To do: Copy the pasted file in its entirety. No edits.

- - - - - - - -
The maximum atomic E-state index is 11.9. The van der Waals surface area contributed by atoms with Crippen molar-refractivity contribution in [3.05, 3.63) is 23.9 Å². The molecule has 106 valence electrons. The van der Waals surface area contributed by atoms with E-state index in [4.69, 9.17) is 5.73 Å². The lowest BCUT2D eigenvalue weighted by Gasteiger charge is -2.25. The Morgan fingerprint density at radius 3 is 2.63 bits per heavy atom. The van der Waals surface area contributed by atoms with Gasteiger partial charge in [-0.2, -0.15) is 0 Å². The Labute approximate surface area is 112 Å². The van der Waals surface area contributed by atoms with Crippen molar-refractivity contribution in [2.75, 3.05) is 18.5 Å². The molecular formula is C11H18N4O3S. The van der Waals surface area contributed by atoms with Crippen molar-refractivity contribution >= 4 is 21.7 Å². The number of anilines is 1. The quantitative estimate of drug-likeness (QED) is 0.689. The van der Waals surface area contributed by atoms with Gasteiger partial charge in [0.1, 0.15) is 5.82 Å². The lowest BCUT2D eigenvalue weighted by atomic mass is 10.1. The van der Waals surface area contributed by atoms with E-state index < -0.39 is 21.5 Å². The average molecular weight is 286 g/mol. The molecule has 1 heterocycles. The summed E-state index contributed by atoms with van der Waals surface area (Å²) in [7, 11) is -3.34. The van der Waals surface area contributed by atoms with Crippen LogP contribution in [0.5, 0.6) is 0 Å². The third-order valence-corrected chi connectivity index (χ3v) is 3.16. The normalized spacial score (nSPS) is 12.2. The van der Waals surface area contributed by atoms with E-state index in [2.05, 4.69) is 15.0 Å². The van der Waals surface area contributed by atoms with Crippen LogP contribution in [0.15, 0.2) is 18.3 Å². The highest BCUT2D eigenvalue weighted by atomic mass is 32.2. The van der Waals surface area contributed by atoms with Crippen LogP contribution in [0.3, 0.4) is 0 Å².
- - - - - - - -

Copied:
The maximum atomic E-state index is 11.9. The van der Waals surface area contributed by atoms with Crippen molar-refractivity contribution in [3.05, 3.63) is 23.9 Å². The molecule has 106 valence electrons. The van der Waals surface area contributed by atoms with E-state index in [4.69, 9.17) is 5.73 Å². The lowest BCUT2D eigenvalue weighted by Gasteiger charge is -2.25. The Morgan fingerprint density at radius 3 is 2.63 bits per heavy atom. The van der Waals surface area contributed by atoms with Gasteiger partial charge in [-0.2, -0.15) is 0 Å². The Labute approximate surface area is 112 Å². The van der Waals surface area contributed by atoms with Crippen molar-refractivity contribution in [2.75, 3.05) is 18.5 Å². The molecular formula is C11H18N4O3S. The van der Waals surface area contributed by atoms with Crippen molar-refractivity contribution >= 4 is 21.7 Å². The number of anilines is 1. The quantitative estimate of drug-likeness (QED) is 0.689. The van der Waals surface area contributed by atoms with Gasteiger partial charge in [0.1, 0.15) is 5.82 Å². The lowest BCUT2D eigenvalue weighted by atomic mass is 10.1. The van der Waals surface area contributed by atoms with E-state index < -0.39 is 21.5 Å². The average molecular weight is 286 g/mol. The molecule has 1 heterocycles. The summed E-state index contributed by atoms with van der Waals surface area (Å²) in [7, 11) is -3.34. The van der Waals surface area contributed by atoms with Crippen LogP contribution in [0.5, 0.6) is 0 Å². The third-order valence-corrected chi connectivity index (χ3v) is 3.16. The normalized spacial score (nSPS) is 12.2. The van der Waals surface area contributed by atoms with E-state index in [2.05, 4.69) is 15.0 Å². The van der Waals surface area contributed by atoms with Crippen LogP contribution in [0.15, 0.2) is 18.3 Å². The highest BCUT2D eigenvalue weighted by atomic mass is 32.2. The van der Waals surface area contributed by atoms with Crippen LogP contribution in [0.3, 0.4) is 0 Å².